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How Metal Building Construction Helps the Environment

The cities and towns of the world are dotted with majestic buildings made from construction materials painstakingly discovered and developed over thousands of years of architectural design. Stone is an eternal but heavy material, wood construction is older than civilization and concrete was invented by the ancient Romans. Given the weight of history, it is understandably easy to overlook newer materials that offer significant advantages over older traditions. One of the most common elements in the universe is iron, and iron can be alloyed with certain other elements to produce a remarkable material called steel. Modern office building construction relies heavily on economical, high-performance steels.

Steel was brought into mass production during the Industrial Revolution, and the bones of modern skyscrapers almost universally are grown with strong, durable steel alloys. In Texas, Houston commercial construction companies are familiar with how steel is everywhere in our civilization. It is easy for many to think of steel as a harsh product forged in smoky, unpleasant infernos, but the truth is far different. Once refined from raw ore in clean, efficient smelters, the iron heart of all steel alloys can be endlessly recycled. In obscure recycling plants and resource-recovery smelters across the planet, old car bodies and junked toasters and obsolete aircraft carriers are torn apart and reborn as shiny new steel products. Iron and the other basic elements that go into steel never wear out.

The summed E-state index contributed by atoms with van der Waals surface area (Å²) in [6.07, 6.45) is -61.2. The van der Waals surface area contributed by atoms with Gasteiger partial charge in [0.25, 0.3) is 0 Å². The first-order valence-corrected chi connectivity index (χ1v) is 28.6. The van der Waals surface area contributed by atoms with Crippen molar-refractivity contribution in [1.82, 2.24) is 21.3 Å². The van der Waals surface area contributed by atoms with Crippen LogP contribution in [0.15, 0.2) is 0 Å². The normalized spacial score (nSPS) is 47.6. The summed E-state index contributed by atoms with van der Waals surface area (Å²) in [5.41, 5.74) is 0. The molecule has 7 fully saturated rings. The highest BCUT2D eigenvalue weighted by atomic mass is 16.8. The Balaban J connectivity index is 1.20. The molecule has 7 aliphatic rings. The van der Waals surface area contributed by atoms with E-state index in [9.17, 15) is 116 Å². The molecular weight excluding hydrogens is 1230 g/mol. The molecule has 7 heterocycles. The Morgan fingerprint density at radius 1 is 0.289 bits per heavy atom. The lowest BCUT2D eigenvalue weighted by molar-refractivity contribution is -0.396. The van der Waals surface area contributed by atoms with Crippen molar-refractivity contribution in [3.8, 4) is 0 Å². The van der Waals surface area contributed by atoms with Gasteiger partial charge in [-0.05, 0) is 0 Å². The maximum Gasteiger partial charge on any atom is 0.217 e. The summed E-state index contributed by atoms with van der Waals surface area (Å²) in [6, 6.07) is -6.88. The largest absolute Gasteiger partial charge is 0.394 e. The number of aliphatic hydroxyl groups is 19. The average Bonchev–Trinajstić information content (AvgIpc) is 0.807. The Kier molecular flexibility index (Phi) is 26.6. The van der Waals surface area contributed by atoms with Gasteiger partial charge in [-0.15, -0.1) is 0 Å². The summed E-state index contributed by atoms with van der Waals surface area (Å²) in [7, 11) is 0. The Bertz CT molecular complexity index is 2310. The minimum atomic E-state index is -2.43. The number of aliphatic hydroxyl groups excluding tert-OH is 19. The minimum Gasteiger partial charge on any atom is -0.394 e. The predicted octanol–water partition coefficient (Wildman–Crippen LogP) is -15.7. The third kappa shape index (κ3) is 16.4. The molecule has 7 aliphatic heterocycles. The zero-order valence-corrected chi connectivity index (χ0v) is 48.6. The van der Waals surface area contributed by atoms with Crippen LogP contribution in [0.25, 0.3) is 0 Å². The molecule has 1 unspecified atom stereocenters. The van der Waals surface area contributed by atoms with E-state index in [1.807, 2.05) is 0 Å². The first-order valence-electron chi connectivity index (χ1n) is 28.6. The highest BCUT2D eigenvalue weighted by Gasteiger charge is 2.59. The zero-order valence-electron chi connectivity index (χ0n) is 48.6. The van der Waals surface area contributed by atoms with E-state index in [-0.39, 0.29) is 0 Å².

Every year, busy industrial plants recycle a staggering 500 million tons of steel. An active imagination can easily grasp the picture of the steel from approximately 180 Eiffel Towers yearly being shoveled into furnaces to make new steel that is every bit as strong as the old steel. The shabby remains of old-style buildings may pour endlessly into the gluttonous maws of landfills, but almost no steel passes by the guardians of these graveyards for unwanted junk. Less than one percent of all junked steel each year is lost to inefficient recycling practices, and future reclamation of landfills could still recover that lost steel. It is difficult to find another building material that is so useful yet so easily reused with very little waste.